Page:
#SaveBenghazimarch is on to the Keesh twitter.com/Love4Libya/sta… — Heba BenOmran (@Love4Libya) September 21, 2012
Two dueling protests are scheduled today in Benghazi: One is another anti-film protest planned by Ansar Al-Sharia, the Islamist militia that remains a prime suspect in the consulate attacks, while the the other (seen above) has been organized by residents and activists to pressure Ansar Al-Sharia and other extremist groups to disband, as well as to urge the central government to get more involved. Chris Stephen reports on a city at a crossroads:
“Everything we have been working for has been crushed,” says Hana el-Galal, one of the city’s most prominent civil rights activists. Until last week’s attack she had been confident after the success of trouble-free elections in July. She and other rights groups had been due to meet Stevens the day after he died. “We lost a friend and nationally we lost a lot.” Signs of just how much Libya threatens to lose if the killers are not brought to justice and the militias disciplined are all around: all foreign missions in the city have been evacuated, together with the United Nations.
Earlier in the week, Marc Lynch reflected on the disagreements within Arab Spring nations:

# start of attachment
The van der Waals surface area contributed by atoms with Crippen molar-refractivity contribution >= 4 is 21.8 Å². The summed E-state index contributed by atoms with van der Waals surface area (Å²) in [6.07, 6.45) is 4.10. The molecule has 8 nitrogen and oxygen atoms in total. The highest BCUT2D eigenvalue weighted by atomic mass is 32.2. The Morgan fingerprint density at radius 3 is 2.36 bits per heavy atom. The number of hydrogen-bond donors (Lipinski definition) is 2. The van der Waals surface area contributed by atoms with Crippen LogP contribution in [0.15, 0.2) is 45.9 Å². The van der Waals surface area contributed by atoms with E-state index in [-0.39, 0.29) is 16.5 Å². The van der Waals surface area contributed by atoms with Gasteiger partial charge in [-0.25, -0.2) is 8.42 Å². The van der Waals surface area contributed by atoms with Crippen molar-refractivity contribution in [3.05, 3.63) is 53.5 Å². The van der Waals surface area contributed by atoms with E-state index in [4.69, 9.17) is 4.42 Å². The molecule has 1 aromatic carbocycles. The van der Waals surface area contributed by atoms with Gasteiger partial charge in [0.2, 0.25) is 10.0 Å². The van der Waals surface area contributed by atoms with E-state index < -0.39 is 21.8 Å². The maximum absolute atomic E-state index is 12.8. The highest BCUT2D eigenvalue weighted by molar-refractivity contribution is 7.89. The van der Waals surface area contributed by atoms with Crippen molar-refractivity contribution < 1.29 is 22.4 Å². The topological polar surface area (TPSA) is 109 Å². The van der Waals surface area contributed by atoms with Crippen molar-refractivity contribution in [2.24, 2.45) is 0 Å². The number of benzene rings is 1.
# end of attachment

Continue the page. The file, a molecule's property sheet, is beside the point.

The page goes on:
The Islamist protestors using the YouTube film to whip up outrage are only one small voice in a contested, turbulent new public sphere. The new Arab public is far more diverse and self-confident today than it was six years ago, and able and willing to push back against simplistic interpretations. Political jockeying between Muslim Brothers and salafis in transitional countries may create incentives for outbidding on Islamic issues, but the political arena — both at home and abroad — offers more countervailing forces and pressure points. Leaders of transitional governments have different political interests than did the old dictators, as do Islamist movements now struggling with the exercise of power amidst ongoing institutional crisis and polarized politics. There are certainly plenty of people and movements on both sides who yearn for a return to the simple politics of a clash of civilizations, but there are many more who are manifestly impatient with such dichotomies and now have the political space to reject them.